What is PD or Pupillary Distance?
Modified on: Wed, 5 Dec, 2018 at 9:20 AM
Every optical lens has a “sweet spot” where the prescription is exactly what you want. Because of the physics of grinding an optical lens, the further away you are from the “sweet spot”, the more distortion there is of the prescription. So ideally, the sweet spot is centered over the patient’s pupils. Most people’s faces are pretty symmetric so the PD for the two eyes is usually pretty similar.
A plano lens has the same prescription everywhere: the whole thing is a sweet spot, so the PD doesn’t need to be specified. In general, the stronger the prescription is, the smaller the sweet spot is. So someone with just a diopter or two of nearsightedness, farsightedness, or astigmatism, gets pretty good vision over most of the lens. A person who is very nearsighted has a small sweet spot. The stronger your prescription is, the more critical the PD is. This is one of many reasons people with strong prescriptions prefer contact lenses: the lens moves with your eye so you’re always looking through the sweet spot.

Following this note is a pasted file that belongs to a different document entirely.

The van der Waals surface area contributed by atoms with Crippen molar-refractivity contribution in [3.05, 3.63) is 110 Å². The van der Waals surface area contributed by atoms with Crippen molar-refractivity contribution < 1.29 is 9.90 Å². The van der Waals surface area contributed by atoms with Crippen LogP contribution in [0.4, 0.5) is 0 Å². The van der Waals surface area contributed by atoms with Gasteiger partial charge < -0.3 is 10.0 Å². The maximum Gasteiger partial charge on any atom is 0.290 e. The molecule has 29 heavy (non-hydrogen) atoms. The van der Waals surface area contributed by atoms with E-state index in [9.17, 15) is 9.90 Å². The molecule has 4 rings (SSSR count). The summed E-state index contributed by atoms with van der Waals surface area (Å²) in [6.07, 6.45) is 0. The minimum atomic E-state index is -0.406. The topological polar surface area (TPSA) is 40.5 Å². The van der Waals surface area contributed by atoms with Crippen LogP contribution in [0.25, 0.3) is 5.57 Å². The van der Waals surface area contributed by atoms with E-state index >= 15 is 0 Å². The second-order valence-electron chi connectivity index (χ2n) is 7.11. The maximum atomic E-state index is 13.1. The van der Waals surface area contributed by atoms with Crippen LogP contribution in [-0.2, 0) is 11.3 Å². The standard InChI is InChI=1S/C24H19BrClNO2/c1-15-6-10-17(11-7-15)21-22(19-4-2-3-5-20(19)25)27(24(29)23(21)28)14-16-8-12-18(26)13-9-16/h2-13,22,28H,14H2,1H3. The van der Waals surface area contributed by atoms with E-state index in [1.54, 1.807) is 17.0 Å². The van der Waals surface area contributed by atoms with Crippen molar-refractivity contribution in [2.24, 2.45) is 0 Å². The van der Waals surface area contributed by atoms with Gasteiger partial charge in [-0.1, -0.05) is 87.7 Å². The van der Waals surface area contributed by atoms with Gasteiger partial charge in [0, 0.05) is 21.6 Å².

The PD is also super-important if the lab is grinding a free-form progressive (with an add): progressive lenses already have a fair bit of distortion in them, just by their nature. Instead of having a “sweet spot” you have a “sweet path” through the lens, going from top to bottom. This path is referred to as the “channel” and the higher quality and more expensive progressive lenses tend to have a wider channel to look through.
If your prescription does not have PD listed, please contact your provider. They may have it on file, but they sometimes do not measure it if you do not purchase glasses from them.
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